What does SpaceX Dragon and an offshore wind turbine have in common?

Published 3 December 2020

Last month, space history was made when the SpaceX Dragon capsule linked up to the International Space Station with its first human passengers. Anyone who has ever attempted to dock the capsule using the SpaceX simulator, which is an exact replica of the interface astronauts use when lining up the capsule to the station’s port, will understand this is no mean feat.

It’s not as simple as driving the capsule forwards, backwards, or turning. There are six degrees of freedom and concepts like ‘up’ and ‘down’ are relative too in space. On the control panel, you can adjust the capsule’s ‘Roll’, or the movement around the front-to-back axis of the spacecraft. ‘Pitch’ addresses rotation around the side-to-side axis of the space craft. And ‘Yaw’ addresses the spacecraft’s rotation around its vertical axis.

These are all concepts that are used in offshore wind turbine controls as well: in this case, the yaw of the wind turbine rotor can be adjusted to the direction of the wind; and the pitch of each blade can be moved to achieve the optimum blade angle for rotor speeds or power output.

For the NASA crew, getting yaw and pitch right is the difference between a successful docking and a crashed spacecraft. For offshore wind engineers, getting it right is crucial to maximising power production without creating excessive stress/loading and ultimately reducing the final electricity price.

The Offshore Renewable Energy (ORE) Catapult is a partner in one of the biggest European research and innovation projects tackling the control of offshore wind turbine yaw and pitch. The project, TotalControl, is a €5 million four-year project funded by the European Union through its Horizon 2020 programme. It brings together leading wind farm operators, equipment manufacturers (OEMs) and academia.

The project is investigating how operators can revolutionise the control of wind turbine yaw and pitch, amongst other factors, allowing them to increase power at a lower cost of production. At present in a typical offshore wind farm, each wind turbine’s control system operates in near total isolation, adjusting its own individual yaw and pitch. TotalControl is one of the first projects looking to enable the entire fleet of turbines to orchestrate their yaw and pitch in harmony with each other, taking into account the effect one turbine’s operation has on the wind flow coming through to another.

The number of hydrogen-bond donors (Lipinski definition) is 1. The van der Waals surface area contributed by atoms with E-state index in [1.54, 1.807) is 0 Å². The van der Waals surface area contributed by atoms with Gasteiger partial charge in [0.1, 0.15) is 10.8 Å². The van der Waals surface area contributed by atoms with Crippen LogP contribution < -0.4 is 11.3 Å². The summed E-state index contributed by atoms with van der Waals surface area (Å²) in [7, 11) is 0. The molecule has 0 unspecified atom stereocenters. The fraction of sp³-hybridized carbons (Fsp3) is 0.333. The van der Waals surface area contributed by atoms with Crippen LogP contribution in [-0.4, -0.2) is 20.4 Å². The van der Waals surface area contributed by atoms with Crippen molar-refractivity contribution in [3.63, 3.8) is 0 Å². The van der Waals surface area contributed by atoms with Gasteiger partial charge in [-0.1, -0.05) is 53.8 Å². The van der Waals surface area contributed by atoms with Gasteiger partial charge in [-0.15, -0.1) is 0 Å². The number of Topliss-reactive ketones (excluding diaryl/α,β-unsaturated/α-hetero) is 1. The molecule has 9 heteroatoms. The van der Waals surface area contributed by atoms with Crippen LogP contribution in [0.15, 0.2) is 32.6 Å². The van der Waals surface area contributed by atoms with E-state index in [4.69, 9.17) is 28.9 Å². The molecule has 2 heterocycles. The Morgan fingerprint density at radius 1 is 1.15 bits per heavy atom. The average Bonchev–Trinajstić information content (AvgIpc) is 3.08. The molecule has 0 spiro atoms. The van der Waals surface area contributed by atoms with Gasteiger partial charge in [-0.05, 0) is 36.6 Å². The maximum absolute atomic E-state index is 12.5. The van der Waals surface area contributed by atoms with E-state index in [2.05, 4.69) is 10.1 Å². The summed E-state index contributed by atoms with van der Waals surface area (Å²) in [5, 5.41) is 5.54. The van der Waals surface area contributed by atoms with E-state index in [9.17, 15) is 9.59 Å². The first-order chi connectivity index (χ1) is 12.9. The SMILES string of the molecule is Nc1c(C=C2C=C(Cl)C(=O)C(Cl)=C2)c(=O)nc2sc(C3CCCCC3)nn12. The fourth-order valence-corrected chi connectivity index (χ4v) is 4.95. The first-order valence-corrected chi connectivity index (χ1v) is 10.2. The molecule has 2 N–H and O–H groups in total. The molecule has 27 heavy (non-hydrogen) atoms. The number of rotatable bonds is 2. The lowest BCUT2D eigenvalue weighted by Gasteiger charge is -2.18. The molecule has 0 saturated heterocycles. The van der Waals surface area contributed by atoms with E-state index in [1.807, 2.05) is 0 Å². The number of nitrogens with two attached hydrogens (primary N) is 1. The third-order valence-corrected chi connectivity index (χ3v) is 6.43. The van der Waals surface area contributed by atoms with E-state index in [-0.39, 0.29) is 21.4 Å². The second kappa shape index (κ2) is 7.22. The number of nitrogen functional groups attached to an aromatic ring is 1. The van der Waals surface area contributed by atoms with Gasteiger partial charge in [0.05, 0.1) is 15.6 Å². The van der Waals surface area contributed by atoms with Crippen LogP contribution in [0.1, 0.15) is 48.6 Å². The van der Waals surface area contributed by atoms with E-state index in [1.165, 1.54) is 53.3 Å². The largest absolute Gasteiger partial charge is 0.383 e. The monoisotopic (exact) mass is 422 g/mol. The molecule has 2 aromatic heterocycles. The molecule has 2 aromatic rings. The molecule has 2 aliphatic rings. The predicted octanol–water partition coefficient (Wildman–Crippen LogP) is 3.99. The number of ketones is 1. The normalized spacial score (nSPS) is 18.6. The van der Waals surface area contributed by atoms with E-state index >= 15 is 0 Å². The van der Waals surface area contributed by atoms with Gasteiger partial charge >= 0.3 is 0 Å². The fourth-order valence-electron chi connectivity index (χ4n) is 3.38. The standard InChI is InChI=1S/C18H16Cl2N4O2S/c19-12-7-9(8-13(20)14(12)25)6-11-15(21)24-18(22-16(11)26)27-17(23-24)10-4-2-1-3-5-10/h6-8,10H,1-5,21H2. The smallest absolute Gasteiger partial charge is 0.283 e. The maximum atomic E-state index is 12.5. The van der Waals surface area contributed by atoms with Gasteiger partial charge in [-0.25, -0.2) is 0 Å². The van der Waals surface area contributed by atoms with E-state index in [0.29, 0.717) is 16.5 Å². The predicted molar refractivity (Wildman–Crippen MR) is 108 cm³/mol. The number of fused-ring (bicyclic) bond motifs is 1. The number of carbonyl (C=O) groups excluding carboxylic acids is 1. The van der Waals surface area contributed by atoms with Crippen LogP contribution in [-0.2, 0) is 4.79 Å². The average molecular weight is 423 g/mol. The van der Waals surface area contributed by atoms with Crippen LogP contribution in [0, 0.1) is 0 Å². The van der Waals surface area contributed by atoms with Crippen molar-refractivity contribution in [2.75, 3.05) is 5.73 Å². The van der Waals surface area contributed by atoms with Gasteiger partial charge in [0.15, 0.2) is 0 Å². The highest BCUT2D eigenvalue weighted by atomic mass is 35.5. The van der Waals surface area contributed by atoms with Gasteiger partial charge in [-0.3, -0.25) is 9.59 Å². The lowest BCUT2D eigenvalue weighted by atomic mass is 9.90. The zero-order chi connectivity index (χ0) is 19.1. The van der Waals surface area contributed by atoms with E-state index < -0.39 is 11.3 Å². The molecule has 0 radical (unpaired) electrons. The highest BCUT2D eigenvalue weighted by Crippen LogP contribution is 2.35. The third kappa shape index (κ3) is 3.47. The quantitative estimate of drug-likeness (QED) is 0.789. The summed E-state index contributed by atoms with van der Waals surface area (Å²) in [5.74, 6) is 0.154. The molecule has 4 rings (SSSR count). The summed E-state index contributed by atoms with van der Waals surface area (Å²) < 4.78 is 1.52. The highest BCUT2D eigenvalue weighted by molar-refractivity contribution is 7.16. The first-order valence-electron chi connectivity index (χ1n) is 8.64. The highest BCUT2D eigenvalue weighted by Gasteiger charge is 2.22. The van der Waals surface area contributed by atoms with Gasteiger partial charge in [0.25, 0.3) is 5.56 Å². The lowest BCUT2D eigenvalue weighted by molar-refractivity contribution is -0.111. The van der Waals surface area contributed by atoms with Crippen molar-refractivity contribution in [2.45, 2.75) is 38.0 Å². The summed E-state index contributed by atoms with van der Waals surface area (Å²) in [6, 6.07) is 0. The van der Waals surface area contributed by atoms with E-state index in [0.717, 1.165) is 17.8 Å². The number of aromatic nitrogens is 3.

To put it simply: each turbine is currently playing its own tune within a wind farm with limited reference to the other players (turbines). The philosophy being introduced by TotalControl is that the turbines should begin to play together as an orchestra.

Paul McKeever, Head of Electrical Research at the Offshore Renewable Energy (ORE) Catapult said:

“The comparison between the challenges of the SpaceX Dragon and controlling a wind turbine/wind farm is an interesting one. If I had to evaluate which is more complex, docking a SpaceX Dragon or getting offshore wind turbines to play in tune, to the extent that we get the absolute maximum power production at the lowest price, that would create a very interesting debate. However, I would certainly welcome a space programme-sized budget to tackle the offshore wind challenge!”

“The TotalControl approach is built upon a hierarchy of controllers, each reacting at different time scales and control time steps. Yaw, pitch and other controls are being designed to adapt at high speed to the wind conditions, effects of turbines on wind flows and the electrical grid demands whilst taking into consideration power production, load and other O&M and market considerations.”

“The TotalControl group of researchers and engineers will present to industry an alternative approach to wind turbine control. It will be the result of four years of hard work researching a number of factors including the wind interactions that turbines create amongst themselves, and developing faster controllers that can respond at high-speed to sudden events like turbulence gusts. The project is working at the cutting edge of our sector by developing high-fidelity computer simulations and undergoing live experiments in fine-tuning fidelity control tools by using operational assets such as our 7MW Levenmouth Demonstration Turbine.”


All this ultimately comes down to how you control each turbine’s yaw and pitch to make the entire orchestra (wind farm) play the right tune for maximum energy, minimum cost. And thus, two feats of engineering precision and beauty – an offshore wind turbine and the SpaceX Dragon capsule – both come down to a super-fine understanding of yaw and pitch.